Some 127 colleges, employers and providers secured achievement rates over 80 per cent – this accounts for about one in six of the listed institutions. A large number of providers performed between 70-80 per cent, meaning their apprentices have a marginal to good chance of doing better than the national average of 67 per cent. There are some leading lights in the top 10 per cent of all providers, including Brooklands College on 92 per cent and Skills To Group Ltd at 90.2 per cent. In my mind these organisations are stamping a quality mark on the apprenticeship brand and may well have good practice to share to drive up standards. They’ll be able to demonstrate a return on investment to employers, for instance – enrol 10 apprentices and at least nine will achieve. This return impacts upon the bottom line for employers and speaks volumes when establishing a business case that involves thousands of pounds from a levy digital account.
Tens of thousands of apprentices are enrolled with colleges, employers and providers operating below the national average. Some have truly disgraceful rates below 50 per cent, with an outrageous number of institutions at 10 per cent or below. How such organisations are still permitted to trade absolutely amazes me, and I fear for those employers and learners trapped with such poorly performing providers. Take a look at the tables and you will be shocked to see just how badly some organisations are doing.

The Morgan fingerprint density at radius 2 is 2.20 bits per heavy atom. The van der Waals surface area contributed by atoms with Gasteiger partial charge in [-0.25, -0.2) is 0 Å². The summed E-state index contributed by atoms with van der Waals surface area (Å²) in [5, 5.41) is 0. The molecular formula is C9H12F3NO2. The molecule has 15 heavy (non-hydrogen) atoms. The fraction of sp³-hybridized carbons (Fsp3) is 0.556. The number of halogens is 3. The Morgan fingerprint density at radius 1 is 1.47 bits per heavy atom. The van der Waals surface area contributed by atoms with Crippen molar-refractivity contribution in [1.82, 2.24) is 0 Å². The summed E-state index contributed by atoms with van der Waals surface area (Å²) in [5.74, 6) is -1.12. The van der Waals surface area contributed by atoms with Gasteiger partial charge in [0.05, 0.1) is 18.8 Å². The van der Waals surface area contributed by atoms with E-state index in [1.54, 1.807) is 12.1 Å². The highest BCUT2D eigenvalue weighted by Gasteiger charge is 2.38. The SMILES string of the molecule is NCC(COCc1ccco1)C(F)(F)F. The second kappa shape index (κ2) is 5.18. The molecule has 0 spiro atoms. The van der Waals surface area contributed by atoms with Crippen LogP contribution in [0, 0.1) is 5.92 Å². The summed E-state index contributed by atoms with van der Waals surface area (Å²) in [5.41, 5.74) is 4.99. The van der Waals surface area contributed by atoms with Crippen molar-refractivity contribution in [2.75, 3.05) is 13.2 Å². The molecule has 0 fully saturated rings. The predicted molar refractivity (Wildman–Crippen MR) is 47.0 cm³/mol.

As a sector, our achievement rates are the equivalent of school and university pass rates. If the national average pass mark for schools was 67 per cent there’d be uproar. It strikes me that this lacklustre national performance is treated like a shameful family secret that no one wants to talk about. Is this because there are powerful colleges or providers that are simply not good enough when it comes to apprentice achievements? I’ll let you decide.
Sanction poor providers
The Education and Skills Funding Agency continually trots out the same mantra about raising quality. However, what does it mean by the word "quality"? Achievement rates are stuck at 67 per cent nationally, while provision with less than 50 per cent achievement rates still gets funded. If achievement rates don’t form a meaningful part of "quality" then perhaps the ESFA should come out and say so. If it still believes that achievement rates are a vital component then what is it doing about providers failing when it comes to outcomes for learners? It’s time to walk the walk and sanction providers dragging us all down.
If you’re good, celebrate it
If you’re among the colleges and providers doing well in terms of these outcomes then shout it from the rooftops. For example, any college with a rate of 85 per cent or more is not only in the top 7 per cent of all provision, but is also in the top 2.3 per cent of colleges! This is something that will resonate with customers and give them a warm glow inside. You can empower and educate your employers to use these tables as a benchmark to check out those bidding for their business. If we can migrate employers away from poor colleges and providers to good ones then it will only serve to enrich the apprenticeship brand.